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AMD announces plans to toss out its dead weight.

The news coming out of AMD hasn't been on the most positive note in the past few weeks. The company announced in early April that it will cut 1,600 jobs by the end of 2008 representing 10% of its workforce. The reason for the cuts came as a result of steep declines in every business arena that AMD competes.

Four days later, the company's Chief Technology Officer, Phil Hester, stepped down from the company with no replacement in sight.

Today, AMD released even more unsettling news in the form of its Q1 2008 earnings report. As previously forecasted by AMD, revenue fell 15% from the previous quarter to $1.505B and the company experienced a net loss of $358M. Operating losses totaled $264M and the company faced a charge of $50M due to its 2006 acquisition of ATI.

"A seasonally weak first quarter was amplified by a challenging economic environment for consumers and lower than expected revenues of previous generation products, resulting in lower than expected revenues in all business segments," said AMD CFO Robert J. Rivet. "However, we are encouraged by the market acceptance of our Quad-Core AMD Opteron server processors as well as our new chipset and graphics offerings."

After experiencing an entire year of losses, AMD is now looking to restructure its business. The company will now put all of its divisions under the microscope and make the decision to sell off some of its underperforming units in order to become profitable in the second half of 2008.

"It is clear that our business environment has changed from just the second half of last year when we saw some of our non-core businesses on a path to growth and profitability. That is now questionable," said AMD CEO Hector Ruiz.

"As a result, we are embarking on a significant restructuring of our company to address the following: We need to intensely scrutinize all of our businesses in order to ensure that our core x86 and graphics products are on a healthy path to leadership and profitability," Ruiz continued. "We also need to scrutinize our non-core business and see how they fit into our plans toward growth and profitability."

AMD's consumer electronics division could be a prime target for cuts according to Technology Business Research analyst John Spooner. "It makes sense because it's not a core part of their business, and they can’t really afford to focus on consumer electronics at this point," said Spooner. They need to focus on processors for PCs and servers as well as graphics."

AMD is indeed ramping up to unleash a new wave of processors and graphics cards for consumers. As reported yesterday DailyTech, AMD is working on its quad-core 45nm Shanghai processor architecture along with its 6-core and 12-core variants.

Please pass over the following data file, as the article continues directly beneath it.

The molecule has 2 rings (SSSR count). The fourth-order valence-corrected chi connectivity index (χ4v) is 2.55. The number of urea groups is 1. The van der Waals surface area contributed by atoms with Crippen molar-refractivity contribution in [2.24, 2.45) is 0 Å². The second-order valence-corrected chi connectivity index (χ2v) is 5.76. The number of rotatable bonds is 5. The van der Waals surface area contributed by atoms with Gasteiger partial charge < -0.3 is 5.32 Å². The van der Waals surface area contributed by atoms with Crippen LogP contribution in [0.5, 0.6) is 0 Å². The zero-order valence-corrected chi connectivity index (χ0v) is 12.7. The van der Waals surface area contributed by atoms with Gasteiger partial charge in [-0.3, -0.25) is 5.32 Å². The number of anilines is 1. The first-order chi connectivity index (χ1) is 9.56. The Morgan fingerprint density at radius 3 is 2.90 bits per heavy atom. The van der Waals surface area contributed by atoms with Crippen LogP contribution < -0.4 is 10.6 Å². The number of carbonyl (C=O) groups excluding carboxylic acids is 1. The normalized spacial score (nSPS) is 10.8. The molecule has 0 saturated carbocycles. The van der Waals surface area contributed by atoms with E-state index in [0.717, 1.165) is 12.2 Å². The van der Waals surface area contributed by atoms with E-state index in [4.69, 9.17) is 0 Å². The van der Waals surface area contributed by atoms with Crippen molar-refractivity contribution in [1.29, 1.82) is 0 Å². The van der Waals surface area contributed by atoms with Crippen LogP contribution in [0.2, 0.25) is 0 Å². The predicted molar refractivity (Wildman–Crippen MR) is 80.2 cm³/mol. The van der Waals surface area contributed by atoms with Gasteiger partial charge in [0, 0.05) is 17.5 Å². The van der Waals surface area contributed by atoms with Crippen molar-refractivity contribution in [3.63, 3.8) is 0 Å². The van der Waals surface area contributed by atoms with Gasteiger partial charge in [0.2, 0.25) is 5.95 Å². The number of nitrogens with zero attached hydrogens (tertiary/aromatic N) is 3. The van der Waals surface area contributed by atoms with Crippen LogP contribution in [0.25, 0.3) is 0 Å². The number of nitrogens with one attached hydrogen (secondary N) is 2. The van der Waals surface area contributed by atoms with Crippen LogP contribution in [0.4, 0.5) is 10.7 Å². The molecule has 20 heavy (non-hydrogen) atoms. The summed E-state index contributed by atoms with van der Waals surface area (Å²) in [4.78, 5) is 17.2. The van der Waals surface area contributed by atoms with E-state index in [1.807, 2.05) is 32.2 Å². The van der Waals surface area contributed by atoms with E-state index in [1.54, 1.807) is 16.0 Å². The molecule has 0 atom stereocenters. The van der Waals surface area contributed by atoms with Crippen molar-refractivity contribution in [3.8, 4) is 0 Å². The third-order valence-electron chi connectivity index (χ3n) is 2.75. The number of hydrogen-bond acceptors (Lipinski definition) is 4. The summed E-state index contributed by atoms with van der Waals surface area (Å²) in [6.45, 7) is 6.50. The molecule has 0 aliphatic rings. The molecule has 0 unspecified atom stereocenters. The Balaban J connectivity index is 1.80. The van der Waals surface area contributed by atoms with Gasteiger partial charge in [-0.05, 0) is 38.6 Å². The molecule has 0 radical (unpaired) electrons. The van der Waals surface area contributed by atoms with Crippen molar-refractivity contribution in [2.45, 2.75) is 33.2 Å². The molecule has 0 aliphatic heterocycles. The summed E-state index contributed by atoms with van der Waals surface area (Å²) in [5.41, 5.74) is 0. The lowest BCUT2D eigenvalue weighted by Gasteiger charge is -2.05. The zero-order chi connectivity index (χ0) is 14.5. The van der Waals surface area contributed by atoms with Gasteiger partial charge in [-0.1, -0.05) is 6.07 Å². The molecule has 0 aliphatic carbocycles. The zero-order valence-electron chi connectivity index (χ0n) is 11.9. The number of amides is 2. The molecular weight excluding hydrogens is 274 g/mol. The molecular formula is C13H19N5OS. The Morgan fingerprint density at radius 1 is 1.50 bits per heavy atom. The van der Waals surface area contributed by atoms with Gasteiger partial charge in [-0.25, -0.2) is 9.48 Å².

On the graphics front, AMD is preparing for the launch of its successor to the Radeon 3850/3870 graphics processors. Radeon graphics processors based on the new RV770 core are expected to debut under the $300 price point.

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RE: No Sympathy Whatsoever..
By 67STANG on 4/18/2008 11:06:18 AM , Rating: 2
I agree. I would also state though, that when AMD was on their K6 line of processors, they were inferior as well-- but they were the "budget processor" back then. It's when they startled Intel by besting their P4 that they awoke "a sleeping giant". IMHO, they could only hold the performance crown for so long.

I believe it will be years before they "pwn" Intel, they way Intel is besting them right now. But just like a lot of tech competitors, it's a back and forth dominance race.. Same goes for ATI vs. NVIDIA. ATI held the crown for a while, now NVIDIA does. That's the way of things.

Unfortunately for AMD, their purchase of ATI couldn't have been at a worse time and is one of the largest reasons for their struggling at the moment. They simply don't have enough capital to take on ATI's debt and spend the assloads of money it takes to make the most advanced processors.

It will indeed be a while before they do well in anything except the server market.

RE: No Sympathy Whatsoever..
By amanojaku on 4/18/2008 11:16:57 AM , Rating: 2
They simply don't have enough capital to take on ATI's debt and spend the assloads of money it takes to make the most advanced processors.

If I was a retailer and my client offered me payment in assloads... I dunno, I'd ask for a check or credit card.

Great post, btw!

RE: No Sympathy Whatsoever..
By KernD on 4/19/2008 11:16:16 PM , Rating: 1
ATI held the crown for a while

That should read as, "for a very short while", what was it, one year? When Ati had it's 9700/9800 against the lowly 5800FX.

RE: No Sympathy Whatsoever..
By Spoelie on 4/21/2008 5:27:09 AM , Rating: 3
9700pro (12/2002) up till the release of the 6800 (04/2004) was more than a year.

R420 series held up pretty well to NV40, it all depended on the game you were running.

7800 took the crown for the smaller part of a year, but x1900 series took it back for 11 months (january till november, release of 8800)

I would say it has been going back and forth quite regularly

“And I don't know why [Apple is] acting like it’s superior. I don't even get it. What are they trying to say?” -- Bill Gates on the Mac ads

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